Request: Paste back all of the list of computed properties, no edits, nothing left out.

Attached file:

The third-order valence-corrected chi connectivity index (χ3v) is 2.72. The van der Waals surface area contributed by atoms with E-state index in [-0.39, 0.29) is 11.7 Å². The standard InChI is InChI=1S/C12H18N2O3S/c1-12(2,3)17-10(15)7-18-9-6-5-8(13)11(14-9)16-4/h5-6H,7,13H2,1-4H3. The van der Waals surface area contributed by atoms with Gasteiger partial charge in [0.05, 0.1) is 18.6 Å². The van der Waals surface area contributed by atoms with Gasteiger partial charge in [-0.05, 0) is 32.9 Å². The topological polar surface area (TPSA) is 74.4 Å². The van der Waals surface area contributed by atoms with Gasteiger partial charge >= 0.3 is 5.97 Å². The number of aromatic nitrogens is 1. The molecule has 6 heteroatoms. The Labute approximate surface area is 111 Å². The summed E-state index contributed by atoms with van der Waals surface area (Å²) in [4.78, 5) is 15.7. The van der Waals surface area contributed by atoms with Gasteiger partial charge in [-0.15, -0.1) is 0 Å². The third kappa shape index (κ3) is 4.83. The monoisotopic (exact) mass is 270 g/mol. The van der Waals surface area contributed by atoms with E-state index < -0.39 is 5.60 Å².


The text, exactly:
The third-order valence-corrected chi connectivity index (χ3v) is 2.72. The van der Waals surface area contributed by atoms with E-state index in [-0.39, 0.29) is 11.7 Å². The standard InChI is InChI=1S/C12H18N2O3S/c1-12(2,3)17-10(15)7-18-9-6-5-8(13)11(14-9)16-4/h5-6H,7,13H2,1-4H3. The van der Waals surface area contributed by atoms with Gasteiger partial charge in [0.05, 0.1) is 18.6 Å². The van der Waals surface area contributed by atoms with Gasteiger partial charge in [-0.05, 0) is 32.9 Å². The topological polar surface area (TPSA) is 74.4 Å². The van der Waals surface area contributed by atoms with Gasteiger partial charge >= 0.3 is 5.97 Å². The number of aromatic nitrogens is 1. The molecule has 6 heteroatoms. The Labute approximate surface area is 111 Å². The summed E-state index contributed by atoms with van der Waals surface area (Å²) in [4.78, 5) is 15.7. The van der Waals surface area contributed by atoms with Gasteiger partial charge in [-0.15, -0.1) is 0 Å². The third kappa shape index (κ3) is 4.83. The monoisotopic (exact) mass is 270 g/mol. The van der Waals surface area contributed by atoms with E-state index < -0.39 is 5.60 Å².